android:contentDescription = “describing the component”

For EditText, android:hint attribute serves as the accessibility label. On devices running Android 4.2 (API level 17) or higher, you can have a corresponding View object that describes the content that users should enter within the EditText element. This can be achieved by setting attribute android:labelFor of TextView to target EditText’s ID.

To exclude any view or component from accessibility services, set its contentDescription set to @null or for devices running Android 4.1 (API level 16) or higher set android:importantForAccessibility attribute to “no”.

You can also use the android:importantForAccessibility attribute to “noHideDescendants” to make the parent and it’s all child view not accessible.

Assigning a Role

Every component has some role associated with it. Sometimes we make a text view clickable which act like a button or we make custom views which act like a respective native component. We need to assign roles to a component for better accessibility.

For custom views you can override getAccessibilityClassName() method of View class.

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For other views, you can override the onInitializeAccessibilityNodeInfo() method.

 

 

Meaningful Click Action

Any view that is clickable or has onClickListener attached to it, talkback or any other screen reader will announce default “double tap to activate” at the end of description to indicate that this focused item is clickable. Now this sounds a little robotic when action is different like- subscribe, order, explore etc.

We can replace “activate” with our customized word which represents the action better.

You can also change the enabled/disabled state of the button dynamically by setting isEnabled property.

To do this you can override the onInitializeAccessibilityNodeInfo() method.

 

Handling Custom Actions

Sometimes when there are multiple actions to be performed on a single view/component, it is very frustrating to go through every action item to go to the next view/component. To solve this problem, we grouped the item together and then attached custom actions to it.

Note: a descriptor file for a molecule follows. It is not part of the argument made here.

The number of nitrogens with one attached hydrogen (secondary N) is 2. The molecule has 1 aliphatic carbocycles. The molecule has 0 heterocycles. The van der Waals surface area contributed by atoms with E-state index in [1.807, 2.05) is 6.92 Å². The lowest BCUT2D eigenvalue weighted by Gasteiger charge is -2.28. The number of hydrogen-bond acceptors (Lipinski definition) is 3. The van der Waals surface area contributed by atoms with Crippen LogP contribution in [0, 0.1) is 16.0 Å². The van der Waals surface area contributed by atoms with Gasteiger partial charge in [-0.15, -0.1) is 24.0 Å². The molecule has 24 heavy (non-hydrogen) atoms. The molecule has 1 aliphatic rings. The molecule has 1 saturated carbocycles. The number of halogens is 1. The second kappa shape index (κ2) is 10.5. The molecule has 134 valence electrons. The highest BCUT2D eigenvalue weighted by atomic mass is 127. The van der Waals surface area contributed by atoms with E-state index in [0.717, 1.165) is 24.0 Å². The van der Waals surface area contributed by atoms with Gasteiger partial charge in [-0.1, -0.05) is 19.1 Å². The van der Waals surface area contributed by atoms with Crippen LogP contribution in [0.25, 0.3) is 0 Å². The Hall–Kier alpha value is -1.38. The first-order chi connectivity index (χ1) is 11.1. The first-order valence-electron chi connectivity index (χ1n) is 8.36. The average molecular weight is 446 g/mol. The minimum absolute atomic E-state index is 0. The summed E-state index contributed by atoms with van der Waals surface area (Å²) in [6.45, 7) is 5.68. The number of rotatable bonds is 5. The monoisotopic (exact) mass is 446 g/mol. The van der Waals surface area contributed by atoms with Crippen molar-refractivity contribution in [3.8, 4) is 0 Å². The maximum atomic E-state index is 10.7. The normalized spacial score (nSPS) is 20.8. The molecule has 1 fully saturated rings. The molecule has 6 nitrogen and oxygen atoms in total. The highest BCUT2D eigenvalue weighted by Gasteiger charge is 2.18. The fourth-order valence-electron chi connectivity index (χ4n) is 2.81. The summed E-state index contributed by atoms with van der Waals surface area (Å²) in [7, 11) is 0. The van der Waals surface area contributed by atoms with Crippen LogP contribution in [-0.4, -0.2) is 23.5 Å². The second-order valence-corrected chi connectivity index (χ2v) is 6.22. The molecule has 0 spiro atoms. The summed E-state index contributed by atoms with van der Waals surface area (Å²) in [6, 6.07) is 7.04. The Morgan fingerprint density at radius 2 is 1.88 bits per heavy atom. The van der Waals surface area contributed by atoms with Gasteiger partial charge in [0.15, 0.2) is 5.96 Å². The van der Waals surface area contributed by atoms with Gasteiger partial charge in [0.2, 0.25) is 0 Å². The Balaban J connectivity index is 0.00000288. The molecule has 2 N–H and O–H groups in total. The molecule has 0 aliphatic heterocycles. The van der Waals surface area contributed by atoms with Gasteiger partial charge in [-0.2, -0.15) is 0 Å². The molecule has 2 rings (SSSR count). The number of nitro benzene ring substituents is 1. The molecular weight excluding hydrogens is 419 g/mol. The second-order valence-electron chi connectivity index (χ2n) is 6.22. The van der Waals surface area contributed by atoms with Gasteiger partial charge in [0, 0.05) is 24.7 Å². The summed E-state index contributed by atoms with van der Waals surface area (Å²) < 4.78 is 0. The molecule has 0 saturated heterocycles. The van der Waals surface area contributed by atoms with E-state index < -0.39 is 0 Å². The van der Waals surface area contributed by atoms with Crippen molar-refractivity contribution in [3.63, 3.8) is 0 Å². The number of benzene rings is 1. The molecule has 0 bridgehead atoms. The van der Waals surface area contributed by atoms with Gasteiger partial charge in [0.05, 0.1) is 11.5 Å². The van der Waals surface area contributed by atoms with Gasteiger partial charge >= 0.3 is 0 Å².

To add custom actions, you can override the onInitializeAccessibilityNodeInfo() method.

 

Screen announcement

It is important to make announcements that a certain action is completed or something is processing or any request has been successful or failed. If not implemented properly, unnecessary announcements could annoy the user. So, try to use announcements only when needed.

To do this you need to send a TYPE_ANNOUNCEMENT event to accessibility services.

 

Note: TYPE_ANNOUNCEMENT is assertive in nature so if any other announcement is going on it will be interrupted by this event.

OTP Timer Announcement

To announce the timer properly you can monitor the accessibility focus state of the view.
To do this you can override the onInitializeAccessibilityEvent() method

 

Now using this isTimerFocused observable you can announce the timer state if the timer is focused.

 

 

You can also use the view.isAccessibilityFocused flag if your app target is API ≥ 21.

Accessibility Live region

A better way to do an announcement is to use the Accessibility Live Region. When you set this property to true, any changes to this view will be announced to the user automatically.

For example, you can set this property to a text view in a login screen that displays an incorrect password when the user types an invalid password. Whenever text changes in this text view, it will also be announced to the user.